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The annual visit to Santa is one of the hallmarks of the holiday season. But, this fun and happy tradition can be a scary and stressful activity for a child with autism or sensory disorder.
There’s a growing trend across the country to offer stress free time with Santa for special needs children. Many of them, Like Caring Santa, are sponsored by autism awareness groups like Autism Speaks. Perhaps you saw the story done last week and published in USA today about a young autistic child that had a very unique and memorable visit with Santa. Pictures were posted all around social media sites of young Brayden Deely, along with Santa, sprawled out on the floor enjoying a few stress free moments together. It was a memorable picture and one many parents hope for.
For more information about Caring Santa, please visit the link at Autism Speaks.
Events like Caring Santa are truly making strides in helping children with autism or other special needs to enjoy some of the traditional activities associated with the holiday season. But, the locations where it is offered are still fairly sparse. Some parents don’t have the option of a Caring Santa event close at hand, but would still like to give their children the opportunity to visit with Santa. Follow these tips to have a more successful trip with your child:
- Prepare your child with a mental picture – You may have to do some advance work to observe how the Santa in your area operates. Where does the line form? What are the options that your child has when talking to Santa (sit on his lap, sit beside him, or stand beside him)? What does the area look like? Will there be photos? Will Santa have helpers there, such as elves? The more details you can tell your child about, the more likely they are to feel comfortable.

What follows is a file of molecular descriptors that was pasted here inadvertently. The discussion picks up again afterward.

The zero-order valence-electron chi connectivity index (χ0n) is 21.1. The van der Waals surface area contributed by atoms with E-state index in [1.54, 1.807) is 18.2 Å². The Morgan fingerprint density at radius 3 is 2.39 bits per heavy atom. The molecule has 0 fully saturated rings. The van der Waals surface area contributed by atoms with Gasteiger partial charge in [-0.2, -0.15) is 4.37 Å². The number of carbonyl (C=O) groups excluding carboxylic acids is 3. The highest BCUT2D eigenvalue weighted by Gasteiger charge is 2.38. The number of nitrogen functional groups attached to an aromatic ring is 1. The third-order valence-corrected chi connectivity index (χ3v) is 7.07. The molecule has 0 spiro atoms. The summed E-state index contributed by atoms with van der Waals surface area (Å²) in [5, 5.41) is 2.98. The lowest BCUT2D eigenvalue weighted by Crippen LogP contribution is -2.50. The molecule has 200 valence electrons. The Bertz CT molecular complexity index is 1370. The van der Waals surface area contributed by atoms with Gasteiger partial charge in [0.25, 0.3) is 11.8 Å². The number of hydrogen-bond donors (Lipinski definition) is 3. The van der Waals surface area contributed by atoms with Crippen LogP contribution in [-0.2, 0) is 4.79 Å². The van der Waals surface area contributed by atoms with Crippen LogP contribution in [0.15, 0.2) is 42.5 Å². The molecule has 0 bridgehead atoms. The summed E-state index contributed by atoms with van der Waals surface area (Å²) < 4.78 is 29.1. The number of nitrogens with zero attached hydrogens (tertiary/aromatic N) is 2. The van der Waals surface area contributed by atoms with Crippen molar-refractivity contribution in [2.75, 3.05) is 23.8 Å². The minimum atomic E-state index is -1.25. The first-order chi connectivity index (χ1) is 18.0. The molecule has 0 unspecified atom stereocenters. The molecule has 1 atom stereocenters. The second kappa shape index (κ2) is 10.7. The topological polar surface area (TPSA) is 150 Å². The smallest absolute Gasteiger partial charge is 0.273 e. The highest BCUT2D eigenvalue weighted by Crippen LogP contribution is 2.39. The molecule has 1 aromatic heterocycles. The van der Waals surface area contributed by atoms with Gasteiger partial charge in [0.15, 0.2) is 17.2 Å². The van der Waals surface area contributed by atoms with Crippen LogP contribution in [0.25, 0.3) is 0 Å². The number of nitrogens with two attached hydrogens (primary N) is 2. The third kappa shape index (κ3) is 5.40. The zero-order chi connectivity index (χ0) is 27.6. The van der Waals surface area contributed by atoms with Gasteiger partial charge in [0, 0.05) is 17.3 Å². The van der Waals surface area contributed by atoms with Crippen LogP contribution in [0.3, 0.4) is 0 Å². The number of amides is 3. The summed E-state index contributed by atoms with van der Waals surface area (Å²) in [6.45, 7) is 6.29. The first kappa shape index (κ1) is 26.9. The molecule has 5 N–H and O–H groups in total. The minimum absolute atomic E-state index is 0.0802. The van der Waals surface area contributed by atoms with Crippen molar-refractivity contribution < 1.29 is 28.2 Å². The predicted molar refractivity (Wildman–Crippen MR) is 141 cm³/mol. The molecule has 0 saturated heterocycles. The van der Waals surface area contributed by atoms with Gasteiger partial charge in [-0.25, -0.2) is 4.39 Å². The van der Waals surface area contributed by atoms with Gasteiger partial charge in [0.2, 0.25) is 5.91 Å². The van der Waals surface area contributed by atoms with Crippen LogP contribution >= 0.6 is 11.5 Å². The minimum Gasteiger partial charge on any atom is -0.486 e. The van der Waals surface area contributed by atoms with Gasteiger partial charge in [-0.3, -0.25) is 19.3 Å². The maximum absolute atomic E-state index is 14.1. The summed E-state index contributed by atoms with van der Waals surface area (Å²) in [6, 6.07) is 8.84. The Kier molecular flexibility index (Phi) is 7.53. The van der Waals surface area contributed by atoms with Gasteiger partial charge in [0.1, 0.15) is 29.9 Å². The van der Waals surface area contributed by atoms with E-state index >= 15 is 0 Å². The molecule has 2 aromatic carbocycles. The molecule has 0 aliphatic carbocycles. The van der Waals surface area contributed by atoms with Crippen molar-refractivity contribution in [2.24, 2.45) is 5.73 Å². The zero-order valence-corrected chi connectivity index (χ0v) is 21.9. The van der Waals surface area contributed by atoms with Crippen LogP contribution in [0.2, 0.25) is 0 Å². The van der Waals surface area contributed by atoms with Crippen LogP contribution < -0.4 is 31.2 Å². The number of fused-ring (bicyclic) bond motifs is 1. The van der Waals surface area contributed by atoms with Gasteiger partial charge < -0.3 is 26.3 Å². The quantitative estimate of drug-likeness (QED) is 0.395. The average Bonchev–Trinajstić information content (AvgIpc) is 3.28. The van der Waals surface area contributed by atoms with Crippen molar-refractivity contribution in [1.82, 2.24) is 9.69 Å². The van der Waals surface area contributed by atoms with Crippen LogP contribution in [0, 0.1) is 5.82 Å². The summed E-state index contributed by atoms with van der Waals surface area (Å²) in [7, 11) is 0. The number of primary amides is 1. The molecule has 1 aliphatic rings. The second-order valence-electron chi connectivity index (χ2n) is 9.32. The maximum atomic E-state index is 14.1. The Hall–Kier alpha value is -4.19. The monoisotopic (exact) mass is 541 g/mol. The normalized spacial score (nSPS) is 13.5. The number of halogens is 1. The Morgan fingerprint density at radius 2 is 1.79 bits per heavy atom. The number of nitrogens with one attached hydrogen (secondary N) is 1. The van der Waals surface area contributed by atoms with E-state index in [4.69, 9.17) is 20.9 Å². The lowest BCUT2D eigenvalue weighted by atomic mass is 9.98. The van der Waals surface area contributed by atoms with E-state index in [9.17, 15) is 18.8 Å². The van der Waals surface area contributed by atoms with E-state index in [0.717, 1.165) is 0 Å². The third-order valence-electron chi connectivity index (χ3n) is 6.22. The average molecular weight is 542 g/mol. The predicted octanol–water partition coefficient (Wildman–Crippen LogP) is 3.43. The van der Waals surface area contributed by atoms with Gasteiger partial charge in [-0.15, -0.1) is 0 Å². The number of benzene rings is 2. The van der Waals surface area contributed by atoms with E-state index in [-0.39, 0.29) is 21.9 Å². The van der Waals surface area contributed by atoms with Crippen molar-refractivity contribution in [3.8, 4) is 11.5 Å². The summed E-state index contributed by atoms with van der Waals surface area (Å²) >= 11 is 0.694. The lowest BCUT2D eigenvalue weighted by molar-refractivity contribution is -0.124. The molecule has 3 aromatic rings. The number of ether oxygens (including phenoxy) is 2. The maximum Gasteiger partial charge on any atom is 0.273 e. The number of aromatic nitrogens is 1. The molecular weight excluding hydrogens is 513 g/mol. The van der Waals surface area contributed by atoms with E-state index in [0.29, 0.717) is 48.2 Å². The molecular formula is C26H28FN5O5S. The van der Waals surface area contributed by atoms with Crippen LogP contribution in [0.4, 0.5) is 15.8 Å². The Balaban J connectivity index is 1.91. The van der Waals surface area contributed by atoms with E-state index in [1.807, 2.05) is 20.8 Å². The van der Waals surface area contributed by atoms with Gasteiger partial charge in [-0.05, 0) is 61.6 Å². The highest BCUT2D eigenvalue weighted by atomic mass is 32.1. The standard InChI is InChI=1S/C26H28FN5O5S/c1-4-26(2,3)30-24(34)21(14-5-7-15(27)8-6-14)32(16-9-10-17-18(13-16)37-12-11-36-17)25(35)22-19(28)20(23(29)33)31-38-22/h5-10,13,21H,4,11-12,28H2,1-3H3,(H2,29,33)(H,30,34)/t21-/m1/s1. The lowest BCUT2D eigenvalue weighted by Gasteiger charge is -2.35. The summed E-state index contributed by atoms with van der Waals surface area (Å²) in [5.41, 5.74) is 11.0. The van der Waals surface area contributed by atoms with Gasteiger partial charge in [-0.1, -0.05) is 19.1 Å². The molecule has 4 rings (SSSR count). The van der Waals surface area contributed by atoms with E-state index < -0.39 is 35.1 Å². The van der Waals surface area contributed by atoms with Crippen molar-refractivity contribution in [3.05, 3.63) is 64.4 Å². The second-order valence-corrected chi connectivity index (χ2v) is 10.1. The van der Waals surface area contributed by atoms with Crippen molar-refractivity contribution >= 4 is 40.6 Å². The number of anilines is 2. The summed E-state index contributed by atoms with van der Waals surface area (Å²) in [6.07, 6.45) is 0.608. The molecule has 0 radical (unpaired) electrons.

- Plan ahead – During your visit, or a call afterwards, ask if it is possible for Santa and his staff to offer special accommodations for special needs children. Find out if there are any special details that you should be aware of.
- Go during a week day – Week days are generally less busy than evenings or weekends. You might be able to avoid long lines, as well as over-stimulating crowds.
- Make a schedule for the day – Some children like to know exactly what events will transpire in a given day. You can print off a schedule and point out where the Santa visit is. Let your child hold it and follow along.
- Dress your child comfortably – Resist the temptation to dress your child in the adorable, but uncomfortable, Christmas outfit. Visiting Santa may be a little overwhelming, and an uncomfortable outfit might just be too much. Save the Christmas outfit for some cute photos another day.
- Give your child an incentive for being good – No matter how well you’ve planned, you may still have to wait. Plan ahead of time to have an incentive for being good, such as new toy or a special privilege.
- Be open to other options – Despite all your best plans, your child just may not be able to tolerate visiting a mall Santa. Look into schools or churches that offer time with Santa. Or, even have a family member rent a Santa suit and visit the child at home. This might turn into an even better tradition for your family.
- Read a story or watch a video about visiting Santa – This is another way to help your child to be prepared for his or her Santa visit. We found the video below, which very calmly describes what your child will experience during a Santa visit.
Most importantly, make the visit fun for your child. If it is too stressful or frustrating than it won’t be enjoyable for anyone. You’ll want to create fun and lasting memories that your child will remember each year.